Posted:A girl I was seeing a while ago used txt abbreviations to the extreme, even in emails. It really annoyed me as I always use full words and sentences unless I'm 5 characters over. So, the relationship didn't last long.

Back to topic - I think it's a matter of time and thought. Like great speakers, great writers think before they type. Think about if this is really what they wanted to say, if it is going to be interpretted correctly. And they write with a certain efficency that says what needs, but without waffling on too much. Currently I think none of the above happens too often.



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bender
GOLD Member since Nov 2001

still can't believe it's not butter
Location: Melbourne, Australia

Total posts: 6979
Posted:i grew up with bogans mate so i talk like a gallah, flat out!
strewth! mate it's chronic. peace


Laugh Often, Smile Much, Post lolcats Always

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pounce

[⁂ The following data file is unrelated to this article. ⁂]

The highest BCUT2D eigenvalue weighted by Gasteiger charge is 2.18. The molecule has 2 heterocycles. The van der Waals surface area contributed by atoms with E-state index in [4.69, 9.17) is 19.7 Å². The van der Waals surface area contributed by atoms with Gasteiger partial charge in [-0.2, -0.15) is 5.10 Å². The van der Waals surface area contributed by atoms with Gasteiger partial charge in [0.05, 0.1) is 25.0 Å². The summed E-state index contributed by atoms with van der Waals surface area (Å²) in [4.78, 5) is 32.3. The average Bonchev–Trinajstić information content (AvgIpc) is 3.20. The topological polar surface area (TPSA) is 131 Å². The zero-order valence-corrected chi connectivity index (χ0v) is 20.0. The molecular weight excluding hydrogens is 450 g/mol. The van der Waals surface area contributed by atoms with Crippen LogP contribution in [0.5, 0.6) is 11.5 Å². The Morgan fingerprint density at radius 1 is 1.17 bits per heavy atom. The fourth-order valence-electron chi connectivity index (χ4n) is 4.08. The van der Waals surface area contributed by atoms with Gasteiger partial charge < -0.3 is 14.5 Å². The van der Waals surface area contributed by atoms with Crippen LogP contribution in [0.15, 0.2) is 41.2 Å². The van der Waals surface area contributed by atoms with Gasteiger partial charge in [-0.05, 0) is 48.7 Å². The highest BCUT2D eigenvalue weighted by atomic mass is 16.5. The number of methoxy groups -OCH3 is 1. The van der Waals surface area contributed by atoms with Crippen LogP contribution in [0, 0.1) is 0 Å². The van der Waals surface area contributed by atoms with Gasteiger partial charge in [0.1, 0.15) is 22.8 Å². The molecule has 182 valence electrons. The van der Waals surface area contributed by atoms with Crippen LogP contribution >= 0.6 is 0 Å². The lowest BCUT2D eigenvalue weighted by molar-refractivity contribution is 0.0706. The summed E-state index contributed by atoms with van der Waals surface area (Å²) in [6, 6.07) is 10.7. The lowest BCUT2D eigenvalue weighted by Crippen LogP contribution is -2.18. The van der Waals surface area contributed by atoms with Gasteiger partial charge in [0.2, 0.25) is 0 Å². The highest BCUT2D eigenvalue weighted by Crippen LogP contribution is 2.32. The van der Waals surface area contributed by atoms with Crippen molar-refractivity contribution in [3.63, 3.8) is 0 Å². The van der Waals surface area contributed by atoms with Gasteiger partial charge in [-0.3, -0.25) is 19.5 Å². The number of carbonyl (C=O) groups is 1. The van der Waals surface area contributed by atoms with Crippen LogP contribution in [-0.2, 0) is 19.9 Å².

SILVER Member since Jan 2003

pounce

All the neurotic makings of America's lesser known sweetheart
Location: body in Las Vegas, heart all a...

Total posts: 9831
Posted:this is quite an interesting topic.

matthew, you are probably right, i've lots and lots of practice. i was also blessed with wonderful genes and my parents created an environment that fostered my creativity and learning. i think as a combination of this all, i've been able to hone my writing and speaking skills. i'm also a writer (poet to be exact), and i've had practice in that arena as well.

communication through the internet is a tricky one, particularly in chat and message boards. it's difficult to convey your tone, your facial expressions, etc. when we take that into account, sometimes people's use of abbreviations or punctuation makes a little more sense. i almost never capitalize my sentences when talking online, not because i'm lazy, but because i have a soft voice, i speak lowly, and a lot of people who speak to me in person agree that i come across as "small" (not in a negative way) through my speech. that's not something that comes across over a computer screen. so instead i choose to not capitalize. i'm still extremely anal about my spelling and grammar (sometimes i love my mom for that but sometimes i hate her ubblol ). even after i've posted something, if i notice i've made a mistake, i'll go back and edit it, even months later. i definately blame my mom for that one....i still get evil looks if i state something incorrectly ubblol (by the time i was three years old i knew to ask "may i go to [a friend's] house?" versus "can i go to [a friend's] house?" ubblol )